Since the chords keep moving – getting your ideas out of one particular sound helps. For the Eb and Db part there are a couple of things that work. Bb minor (dorian) will be correct with both chords, although you probably are aware of my aversion to thinking about scales. Another thing that works is Cmi pentatonic – works naturally for Eb and give you a #11 over the Db. I try to approach improvisation like a language so I usually do better the less I think. To speak a language fluently means you have to think about it so much that it becomes subconscious – but that’s an answer for another question.
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Why does your signature bass have a string spacing of 16.5mm? I had your signature bass (older one, made in Korea), what a great bass!!
David

Hey David,
I think it was for the production year of 2004 that the bass was manufactured in Korea and the basses from that run were outfitted with a different bridge that had the slightly smaller string spacing. ‘Turns out I preferred the 16.5 and we switched back to that when production returned to be hand crafted Japan.
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Hey Willis,
I have had the GWB1 for nearly a year (got it second hand) in Flat Black finish and lemme begin by saying that I totally love it! I play rock/pop covers and the use of fretless in a rock context gives me a different approach to things that I’m sure fretted bassists don’t have. It’s my only bass, by the way.
I’m curious to know why your new GWB1005 series isn’t offered in black or the corresponding fretted versions. For the former, is it due to the thicker finish’s effect on tone? And for the latter, is it just due to demand and supply?
Thank you for your time!
Sincerely,
Yong Xi

Hey Yong Xi,
Good to hear that the bass is working for you in those diverse situations. The Flat Black finish is on the GWB35 – so that’s probably what you have. The GWB35 is made with a basswood body. Basswood doesn’t have much of a grain to look at so a clear or stained finish just doesn’t work. It’s true that painting a GWB1005 would require extra sealers and finish that would compress the tone quite a bit. But, I can special order you a fretted version of the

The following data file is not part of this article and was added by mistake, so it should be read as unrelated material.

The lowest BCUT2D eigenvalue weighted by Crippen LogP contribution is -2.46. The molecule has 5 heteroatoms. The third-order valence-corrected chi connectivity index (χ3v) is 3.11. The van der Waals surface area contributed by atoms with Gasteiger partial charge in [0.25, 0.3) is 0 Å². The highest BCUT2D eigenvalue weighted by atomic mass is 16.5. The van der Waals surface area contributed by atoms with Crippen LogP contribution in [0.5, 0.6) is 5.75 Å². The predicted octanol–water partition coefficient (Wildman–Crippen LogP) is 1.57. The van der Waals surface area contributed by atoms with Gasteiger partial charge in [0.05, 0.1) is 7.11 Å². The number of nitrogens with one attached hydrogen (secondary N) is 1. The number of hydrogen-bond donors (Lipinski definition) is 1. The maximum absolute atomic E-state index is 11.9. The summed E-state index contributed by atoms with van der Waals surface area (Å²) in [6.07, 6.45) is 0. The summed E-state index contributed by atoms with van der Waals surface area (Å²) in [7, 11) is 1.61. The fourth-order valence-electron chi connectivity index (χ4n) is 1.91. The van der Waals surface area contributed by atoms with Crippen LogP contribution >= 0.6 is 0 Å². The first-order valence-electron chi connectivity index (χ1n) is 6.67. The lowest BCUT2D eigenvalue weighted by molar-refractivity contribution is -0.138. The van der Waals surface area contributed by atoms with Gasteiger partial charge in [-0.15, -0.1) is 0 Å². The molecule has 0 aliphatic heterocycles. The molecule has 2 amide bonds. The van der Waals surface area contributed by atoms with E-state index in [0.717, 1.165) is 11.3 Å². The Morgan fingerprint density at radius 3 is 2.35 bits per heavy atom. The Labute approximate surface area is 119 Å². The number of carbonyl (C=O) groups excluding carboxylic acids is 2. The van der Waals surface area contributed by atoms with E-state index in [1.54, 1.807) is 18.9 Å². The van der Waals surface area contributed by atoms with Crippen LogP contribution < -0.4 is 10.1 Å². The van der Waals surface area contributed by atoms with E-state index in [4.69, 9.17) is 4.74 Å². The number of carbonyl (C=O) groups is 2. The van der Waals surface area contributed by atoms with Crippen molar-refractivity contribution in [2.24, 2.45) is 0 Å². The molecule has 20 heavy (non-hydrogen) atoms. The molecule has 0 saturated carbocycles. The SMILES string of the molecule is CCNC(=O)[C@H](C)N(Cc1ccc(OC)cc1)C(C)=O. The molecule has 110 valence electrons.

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GWB1005 (only available through me) . Send me another email and I can give you the details.

Hey Willis,
What is the decision process for using extensions like a 9th, #11, or a 13th instead of a regular 7th chord? Is there voice leading involved or is it more a matter of a “denser” chord? I know “because It sounds good” is a legit answer but I was hoping for some insight on the subject of using chord extensions.
Thanks,
Kevin

Hey Kevin,
On a regular, functioning (means it’s part of chords that are in the same key) 7th chord, the decision process goes something like this:
Do I want to keep my job and play with this band again?
If yes, go on to next question, if no, then play whatever you want.
Are there “style” constraints that, if ignored, would get me fired (or at least not called for the next gig)?
If yes, then go on to the next question, if no, then play whatever you want.
Does the context of this song allow me to be creative with my note choices while still fulfilling my role in the group?
If yes go on to the next question, if no, then in the famous words of Ron Carter “just play the letters, not the numbers”.
If you’ve got this far, then the answer depends on your role: soloing or reinforcing the harmony.
In either case, the natural 9 and 13 are safe bets to work while still allowing you some degree of creativity in soloing or a support role.